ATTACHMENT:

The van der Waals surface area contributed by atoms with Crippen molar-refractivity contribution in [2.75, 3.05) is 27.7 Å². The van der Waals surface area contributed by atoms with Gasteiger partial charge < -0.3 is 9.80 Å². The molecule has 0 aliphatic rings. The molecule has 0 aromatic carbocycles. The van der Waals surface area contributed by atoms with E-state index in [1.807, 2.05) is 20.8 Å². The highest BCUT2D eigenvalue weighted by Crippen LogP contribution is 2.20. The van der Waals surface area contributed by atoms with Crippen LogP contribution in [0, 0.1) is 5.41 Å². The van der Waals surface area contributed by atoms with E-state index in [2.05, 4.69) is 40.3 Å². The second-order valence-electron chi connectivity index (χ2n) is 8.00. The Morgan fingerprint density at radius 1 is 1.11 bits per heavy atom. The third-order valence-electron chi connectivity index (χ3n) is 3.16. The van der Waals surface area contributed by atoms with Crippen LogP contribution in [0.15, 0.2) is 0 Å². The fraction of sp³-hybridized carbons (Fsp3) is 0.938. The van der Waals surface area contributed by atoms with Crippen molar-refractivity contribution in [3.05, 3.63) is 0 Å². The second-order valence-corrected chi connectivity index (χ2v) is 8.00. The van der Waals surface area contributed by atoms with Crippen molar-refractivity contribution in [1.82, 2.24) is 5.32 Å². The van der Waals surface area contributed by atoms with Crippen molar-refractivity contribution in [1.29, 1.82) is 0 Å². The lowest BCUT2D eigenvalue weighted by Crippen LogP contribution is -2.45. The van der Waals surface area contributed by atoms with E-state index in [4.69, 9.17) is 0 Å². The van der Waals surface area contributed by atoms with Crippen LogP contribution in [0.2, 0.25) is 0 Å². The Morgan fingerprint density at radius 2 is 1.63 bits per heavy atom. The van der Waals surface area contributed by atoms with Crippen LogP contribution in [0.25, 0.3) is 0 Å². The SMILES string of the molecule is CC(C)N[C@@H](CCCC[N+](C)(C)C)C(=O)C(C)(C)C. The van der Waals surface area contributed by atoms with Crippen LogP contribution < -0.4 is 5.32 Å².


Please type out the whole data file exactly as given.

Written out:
The van der Waals surface area contributed by atoms with Crippen molar-refractivity contribution in [2.75, 3.05) is 27.7 Å². The van der Waals surface area contributed by atoms with Gasteiger partial charge < -0.3 is 9.80 Å². The molecule has 0 aliphatic rings. The molecule has 0 aromatic carbocycles. The van der Waals surface area contributed by atoms with E-state index in [1.807, 2.05) is 20.8 Å². The highest BCUT2D eigenvalue weighted by Crippen LogP contribution is 2.20. The van der Waals surface area contributed by atoms with Crippen LogP contribution in [0, 0.1) is 5.41 Å². The van der Waals surface area contributed by atoms with E-state index in [2.05, 4.69) is 40.3 Å². The second-order valence-electron chi connectivity index (χ2n) is 8.00. The Morgan fingerprint density at radius 1 is 1.11 bits per heavy atom. The third-order valence-electron chi connectivity index (χ3n) is 3.16. The van der Waals surface area contributed by atoms with Crippen LogP contribution in [0.15, 0.2) is 0 Å². The fraction of sp³-hybridized carbons (Fsp3) is 0.938. The van der Waals surface area contributed by atoms with Crippen molar-refractivity contribution in [3.05, 3.63) is 0 Å². The second-order valence-corrected chi connectivity index (χ2v) is 8.00. The van der Waals surface area contributed by atoms with Crippen molar-refractivity contribution in [1.82, 2.24) is 5.32 Å². The van der Waals surface area contributed by atoms with Crippen molar-refractivity contribution in [1.29, 1.82) is 0 Å². The lowest BCUT2D eigenvalue weighted by Crippen LogP contribution is -2.45. The van der Waals surface area contributed by atoms with E-state index in [4.69, 9.17) is 0 Å². The van der Waals surface area contributed by atoms with Crippen LogP contribution in [0.2, 0.25) is 0 Å². The Morgan fingerprint density at radius 2 is 1.63 bits per heavy atom. The van der Waals surface area contributed by atoms with Crippen LogP contribution in [0.25, 0.3) is 0 Å². The SMILES string of the molecule is CC(C)N[C@@H](CCCC[N+](C)(C)C)C(=O)C(C)(C)C. The van der Waals surface area contributed by atoms with Crippen LogP contribution < -0.4 is 5.32 Å².